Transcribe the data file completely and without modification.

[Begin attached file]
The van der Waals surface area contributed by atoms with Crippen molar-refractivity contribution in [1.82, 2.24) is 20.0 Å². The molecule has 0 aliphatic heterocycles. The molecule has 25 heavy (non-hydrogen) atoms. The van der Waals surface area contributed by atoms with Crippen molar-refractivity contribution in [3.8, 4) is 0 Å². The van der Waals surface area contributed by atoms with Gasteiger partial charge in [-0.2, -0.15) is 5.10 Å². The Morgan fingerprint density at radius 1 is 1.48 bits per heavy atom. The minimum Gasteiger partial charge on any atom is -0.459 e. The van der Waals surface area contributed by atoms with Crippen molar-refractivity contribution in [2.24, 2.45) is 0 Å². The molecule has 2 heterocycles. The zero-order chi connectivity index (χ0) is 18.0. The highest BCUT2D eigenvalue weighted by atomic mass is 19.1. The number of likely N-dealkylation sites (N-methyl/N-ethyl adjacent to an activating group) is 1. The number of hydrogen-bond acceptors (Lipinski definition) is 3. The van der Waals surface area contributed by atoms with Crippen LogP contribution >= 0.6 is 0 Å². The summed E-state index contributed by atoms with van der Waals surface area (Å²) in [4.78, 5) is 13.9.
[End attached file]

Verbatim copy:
The van der Waals surface area contributed by atoms with Crippen molar-refractivity contribution in [1.82, 2.24) is 20.0 Å². The molecule has 0 aliphatic heterocycles. The molecule has 25 heavy (non-hydrogen) atoms. The van der Waals surface area contributed by atoms with Crippen molar-refractivity contribution in [3.8, 4) is 0 Å². The van der Waals surface area contributed by atoms with Gasteiger partial charge in [-0.2, -0.15) is 5.10 Å². The Morgan fingerprint density at radius 1 is 1.48 bits per heavy atom. The minimum Gasteiger partial charge on any atom is -0.459 e. The van der Waals surface area contributed by atoms with Crippen molar-refractivity contribution in [2.24, 2.45) is 0 Å². The molecule has 2 heterocycles. The zero-order chi connectivity index (χ0) is 18.0. The highest BCUT2D eigenvalue weighted by atomic mass is 19.1. The number of likely N-dealkylation sites (N-methyl/N-ethyl adjacent to an activating group) is 1. The number of hydrogen-bond acceptors (Lipinski definition) is 3. The van der Waals surface area contributed by atoms with Crippen LogP contribution >= 0.6 is 0 Å². The summed E-state index contributed by atoms with van der Waals surface area (Å²) in [4.78, 5) is 13.9.